Madison Roots LLC on A Mission to Build Generational Black Wealth and Ownership
Updated: Feb 9
Madison Roots LLC is a new group of Black investors who seek to amplify the wealth of Black families in Madison, Wisconsin using home ownership as a catalyst. To realize that mission, they seek to connect with White co-conspirators to inject LLC seed funding for the purchase of both rental property and homes. They also seek to build financial literacy through the causeway of a “rent-to-own” model. One group of White Madisonians, some of them from Families for Justice, have already connected with Madison Roots. Currently, they are providing local organizations with virtual workshops that introduce attendees to a wealth redistribution model of giving, and are also working to raise a minimum of $10,000 per month to support the purchase and transition of two homes to Black homeowners by encouraging donors and teams of donors to commit to at least $100 per month for 2021.
Their workshop, “Generational Wealth and the Black Homeownership Project" helps attendees learn about how generational wealth accumulates, how laws and policies have systematically boosted White wealth while blocking others, and introduces Madison Roots’ Black Homeownership initiative. (Contact Lailah Shima, email@example.com, if you’re interested in hosting a workshop in one of your communities.)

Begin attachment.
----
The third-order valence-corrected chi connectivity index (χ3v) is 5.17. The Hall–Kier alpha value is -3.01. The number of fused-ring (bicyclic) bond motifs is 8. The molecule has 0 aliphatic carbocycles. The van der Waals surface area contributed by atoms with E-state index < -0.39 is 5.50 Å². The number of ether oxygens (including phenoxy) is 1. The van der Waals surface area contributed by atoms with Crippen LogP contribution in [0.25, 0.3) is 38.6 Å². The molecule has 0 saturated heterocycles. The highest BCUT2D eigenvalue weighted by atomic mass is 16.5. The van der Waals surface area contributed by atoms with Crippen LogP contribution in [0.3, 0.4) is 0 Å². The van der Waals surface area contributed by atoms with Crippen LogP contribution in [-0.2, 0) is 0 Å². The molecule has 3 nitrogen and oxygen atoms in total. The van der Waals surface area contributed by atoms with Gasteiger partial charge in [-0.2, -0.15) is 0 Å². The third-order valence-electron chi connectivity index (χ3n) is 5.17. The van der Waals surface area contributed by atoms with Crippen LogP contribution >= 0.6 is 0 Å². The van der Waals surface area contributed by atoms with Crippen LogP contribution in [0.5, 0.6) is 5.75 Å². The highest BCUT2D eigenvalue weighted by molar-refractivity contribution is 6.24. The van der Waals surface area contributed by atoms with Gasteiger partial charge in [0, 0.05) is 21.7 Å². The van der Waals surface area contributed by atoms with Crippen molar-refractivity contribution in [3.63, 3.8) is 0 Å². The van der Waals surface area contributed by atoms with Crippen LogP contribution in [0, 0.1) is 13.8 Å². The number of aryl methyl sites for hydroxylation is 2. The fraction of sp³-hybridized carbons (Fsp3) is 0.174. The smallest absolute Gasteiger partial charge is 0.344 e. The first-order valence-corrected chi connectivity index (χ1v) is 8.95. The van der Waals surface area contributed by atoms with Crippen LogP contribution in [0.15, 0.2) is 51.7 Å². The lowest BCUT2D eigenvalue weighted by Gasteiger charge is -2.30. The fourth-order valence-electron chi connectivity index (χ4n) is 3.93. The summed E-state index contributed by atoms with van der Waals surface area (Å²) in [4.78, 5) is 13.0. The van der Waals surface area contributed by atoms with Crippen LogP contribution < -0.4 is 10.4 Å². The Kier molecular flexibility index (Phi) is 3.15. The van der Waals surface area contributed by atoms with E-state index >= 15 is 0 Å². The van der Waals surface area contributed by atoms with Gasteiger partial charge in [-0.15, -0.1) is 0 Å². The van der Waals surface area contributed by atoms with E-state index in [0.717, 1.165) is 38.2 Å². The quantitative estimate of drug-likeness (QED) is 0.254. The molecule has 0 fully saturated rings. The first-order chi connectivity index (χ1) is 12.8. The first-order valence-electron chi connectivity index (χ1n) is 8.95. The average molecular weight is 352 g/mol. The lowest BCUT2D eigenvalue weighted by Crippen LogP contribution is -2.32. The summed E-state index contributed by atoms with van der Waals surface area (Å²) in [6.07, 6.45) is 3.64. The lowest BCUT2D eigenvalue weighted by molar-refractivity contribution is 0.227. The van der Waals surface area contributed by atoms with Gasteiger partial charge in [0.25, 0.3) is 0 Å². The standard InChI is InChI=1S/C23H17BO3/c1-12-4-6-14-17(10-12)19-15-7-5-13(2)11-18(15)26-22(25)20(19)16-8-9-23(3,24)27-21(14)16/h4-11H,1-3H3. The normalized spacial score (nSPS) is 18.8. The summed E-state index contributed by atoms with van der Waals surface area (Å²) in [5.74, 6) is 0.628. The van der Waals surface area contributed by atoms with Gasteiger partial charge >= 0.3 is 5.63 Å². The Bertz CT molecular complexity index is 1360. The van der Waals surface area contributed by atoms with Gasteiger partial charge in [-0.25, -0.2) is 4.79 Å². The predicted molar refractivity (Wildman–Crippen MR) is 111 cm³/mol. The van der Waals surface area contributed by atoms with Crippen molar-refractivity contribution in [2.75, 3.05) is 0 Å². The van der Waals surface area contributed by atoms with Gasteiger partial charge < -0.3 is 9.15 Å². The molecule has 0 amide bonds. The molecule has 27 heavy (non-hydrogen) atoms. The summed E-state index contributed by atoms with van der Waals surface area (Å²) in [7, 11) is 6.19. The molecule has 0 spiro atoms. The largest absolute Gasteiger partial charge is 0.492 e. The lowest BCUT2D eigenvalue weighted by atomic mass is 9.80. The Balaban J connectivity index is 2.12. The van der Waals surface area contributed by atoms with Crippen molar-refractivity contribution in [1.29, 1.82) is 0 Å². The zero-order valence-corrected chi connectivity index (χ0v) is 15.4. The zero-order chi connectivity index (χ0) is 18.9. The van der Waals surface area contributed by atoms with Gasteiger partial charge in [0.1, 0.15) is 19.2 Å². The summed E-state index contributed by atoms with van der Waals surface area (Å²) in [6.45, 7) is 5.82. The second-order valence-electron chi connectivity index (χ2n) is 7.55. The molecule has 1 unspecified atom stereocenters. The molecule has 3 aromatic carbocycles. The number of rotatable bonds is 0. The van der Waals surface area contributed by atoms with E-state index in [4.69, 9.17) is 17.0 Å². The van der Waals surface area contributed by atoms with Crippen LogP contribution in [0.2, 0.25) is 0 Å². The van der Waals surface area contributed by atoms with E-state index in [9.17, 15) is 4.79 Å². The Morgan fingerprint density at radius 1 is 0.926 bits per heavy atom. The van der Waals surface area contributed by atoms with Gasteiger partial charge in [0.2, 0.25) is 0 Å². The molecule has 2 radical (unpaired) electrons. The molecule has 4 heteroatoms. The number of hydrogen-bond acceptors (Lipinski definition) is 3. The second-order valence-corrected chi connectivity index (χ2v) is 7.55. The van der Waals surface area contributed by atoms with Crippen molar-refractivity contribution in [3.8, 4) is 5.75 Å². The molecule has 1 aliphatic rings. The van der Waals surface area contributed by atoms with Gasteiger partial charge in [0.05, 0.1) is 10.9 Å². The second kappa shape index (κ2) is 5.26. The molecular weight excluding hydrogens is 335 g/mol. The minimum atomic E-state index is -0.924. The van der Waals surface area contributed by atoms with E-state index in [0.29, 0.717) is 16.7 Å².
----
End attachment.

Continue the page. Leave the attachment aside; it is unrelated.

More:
We recently caught up with Madison Roots investors to talk about their project and to hear how they connect the legacy of Dr. Martin Luther King, Jr. to this work.
What do you wish white Madisonians more fully understood about the City’s housing situation and about the significant barriers to Black homeownership here?
We wish that White Madisonians came to grips with the fact that over the span of hundreds of years, white supremacy undergirds every institution in this nation and that access to building wealth through housing is unattainable for a large swath of Black citizens. Too many White people know too little about how racism shaped towns and cities in the northern part of this country. They don’t know about racist real estate covenants and often they don’t know about redlining. (How many Madisonians living in Shorewood Hills or the Nakoma neighborhood know about their neighborhoods’ histories of racial covenants denying Black people the right to own property in those neighborhoods?)